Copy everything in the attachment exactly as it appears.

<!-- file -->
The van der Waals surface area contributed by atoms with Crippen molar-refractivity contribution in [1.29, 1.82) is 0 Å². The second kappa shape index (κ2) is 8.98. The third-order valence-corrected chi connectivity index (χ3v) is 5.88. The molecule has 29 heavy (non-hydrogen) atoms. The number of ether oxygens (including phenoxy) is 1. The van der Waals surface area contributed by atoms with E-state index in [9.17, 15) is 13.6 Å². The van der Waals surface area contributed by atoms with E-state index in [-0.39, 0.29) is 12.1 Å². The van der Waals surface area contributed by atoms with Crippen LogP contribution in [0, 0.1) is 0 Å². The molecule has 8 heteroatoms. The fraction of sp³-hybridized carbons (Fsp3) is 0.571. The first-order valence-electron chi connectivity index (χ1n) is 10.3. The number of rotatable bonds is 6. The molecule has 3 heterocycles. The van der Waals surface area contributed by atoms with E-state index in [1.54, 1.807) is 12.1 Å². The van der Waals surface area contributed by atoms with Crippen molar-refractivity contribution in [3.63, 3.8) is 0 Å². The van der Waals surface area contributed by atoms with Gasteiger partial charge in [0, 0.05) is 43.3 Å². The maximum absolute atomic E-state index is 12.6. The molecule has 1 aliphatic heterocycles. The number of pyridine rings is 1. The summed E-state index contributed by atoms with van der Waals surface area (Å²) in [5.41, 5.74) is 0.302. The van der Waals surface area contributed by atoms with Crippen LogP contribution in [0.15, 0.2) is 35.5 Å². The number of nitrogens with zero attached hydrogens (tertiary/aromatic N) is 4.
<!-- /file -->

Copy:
The van der Waals surface area contributed by atoms with Crippen molar-refractivity contribution in [1.29, 1.82) is 0 Å². The second kappa shape index (κ2) is 8.98. The third-order valence-corrected chi connectivity index (χ3v) is 5.88. The molecule has 29 heavy (non-hydrogen) atoms. The number of ether oxygens (including phenoxy) is 1. The van der Waals surface area contributed by atoms with E-state index in [9.17, 15) is 13.6 Å². The van der Waals surface area contributed by atoms with E-state index in [-0.39, 0.29) is 12.1 Å². The van der Waals surface area contributed by atoms with Crippen LogP contribution in [0, 0.1) is 0 Å². The molecule has 8 heteroatoms. The fraction of sp³-hybridized carbons (Fsp3) is 0.571. The first-order valence-electron chi connectivity index (χ1n) is 10.3. The number of rotatable bonds is 6. The molecule has 3 heterocycles. The van der Waals surface area contributed by atoms with E-state index in [1.54, 1.807) is 12.1 Å². The van der Waals surface area contributed by atoms with Crippen molar-refractivity contribution in [3.63, 3.8) is 0 Å². The van der Waals surface area contributed by atoms with Gasteiger partial charge in [0, 0.05) is 43.3 Å². The maximum absolute atomic E-state index is 12.6. The molecule has 1 aliphatic heterocycles. The number of pyridine rings is 1. The summed E-state index contributed by atoms with van der Waals surface area (Å²) in [5.41, 5.74) is 0.302. The van der Waals surface area contributed by atoms with Crippen LogP contribution in [0.15, 0.2) is 35.5 Å². The number of nitrogens with zero attached hydrogens (tertiary/aromatic N) is 4.